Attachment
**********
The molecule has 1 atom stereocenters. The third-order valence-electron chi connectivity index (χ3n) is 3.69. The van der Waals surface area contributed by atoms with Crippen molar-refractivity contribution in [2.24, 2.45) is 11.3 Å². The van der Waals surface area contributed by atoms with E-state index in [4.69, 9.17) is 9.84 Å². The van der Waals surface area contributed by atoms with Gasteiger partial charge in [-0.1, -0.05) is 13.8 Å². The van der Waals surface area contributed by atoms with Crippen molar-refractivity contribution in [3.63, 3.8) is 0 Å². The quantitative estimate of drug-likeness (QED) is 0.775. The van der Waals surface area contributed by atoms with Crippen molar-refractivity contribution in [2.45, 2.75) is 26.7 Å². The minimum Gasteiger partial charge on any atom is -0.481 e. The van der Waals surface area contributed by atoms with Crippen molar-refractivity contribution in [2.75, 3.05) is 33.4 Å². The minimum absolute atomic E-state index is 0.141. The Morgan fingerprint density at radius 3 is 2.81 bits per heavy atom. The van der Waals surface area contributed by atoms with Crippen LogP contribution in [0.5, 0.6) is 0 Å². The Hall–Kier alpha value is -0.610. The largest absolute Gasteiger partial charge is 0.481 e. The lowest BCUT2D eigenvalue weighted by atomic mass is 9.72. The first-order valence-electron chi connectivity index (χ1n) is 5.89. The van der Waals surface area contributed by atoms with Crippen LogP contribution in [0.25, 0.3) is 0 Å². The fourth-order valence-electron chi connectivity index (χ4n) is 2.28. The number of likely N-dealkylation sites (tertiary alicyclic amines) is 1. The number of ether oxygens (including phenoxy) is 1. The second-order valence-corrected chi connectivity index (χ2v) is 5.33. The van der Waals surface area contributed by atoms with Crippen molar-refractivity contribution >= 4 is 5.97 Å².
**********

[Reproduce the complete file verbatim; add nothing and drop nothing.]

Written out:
The molecule has 1 atom stereocenters. The third-order valence-electron chi connectivity index (χ3n) is 3.69. The van der Waals surface area contributed by atoms with Crippen molar-refractivity contribution in [2.24, 2.45) is 11.3 Å². The van der Waals surface area contributed by atoms with E-state index in [4.69, 9.17) is 9.84 Å². The van der Waals surface area contributed by atoms with Gasteiger partial charge in [-0.1, -0.05) is 13.8 Å². The van der Waals surface area contributed by atoms with Crippen molar-refractivity contribution in [3.63, 3.8) is 0 Å². The quantitative estimate of drug-likeness (QED) is 0.775. The van der Waals surface area contributed by atoms with Crippen molar-refractivity contribution in [2.45, 2.75) is 26.7 Å². The minimum Gasteiger partial charge on any atom is -0.481 e. The van der Waals surface area contributed by atoms with Crippen molar-refractivity contribution in [2.75, 3.05) is 33.4 Å². The minimum absolute atomic E-state index is 0.141. The Morgan fingerprint density at radius 3 is 2.81 bits per heavy atom. The van der Waals surface area contributed by atoms with Crippen LogP contribution in [0.5, 0.6) is 0 Å². The Hall–Kier alpha value is -0.610. The largest absolute Gasteiger partial charge is 0.481 e. The lowest BCUT2D eigenvalue weighted by atomic mass is 9.72. The first-order valence-electron chi connectivity index (χ1n) is 5.89. The van der Waals surface area contributed by atoms with Crippen LogP contribution in [0.25, 0.3) is 0 Å². The fourth-order valence-electron chi connectivity index (χ4n) is 2.28. The number of likely N-dealkylation sites (tertiary alicyclic amines) is 1. The number of ether oxygens (including phenoxy) is 1. The second-order valence-corrected chi connectivity index (χ2v) is 5.33. The van der Waals surface area contributed by atoms with Crippen molar-refractivity contribution >= 4 is 5.97 Å².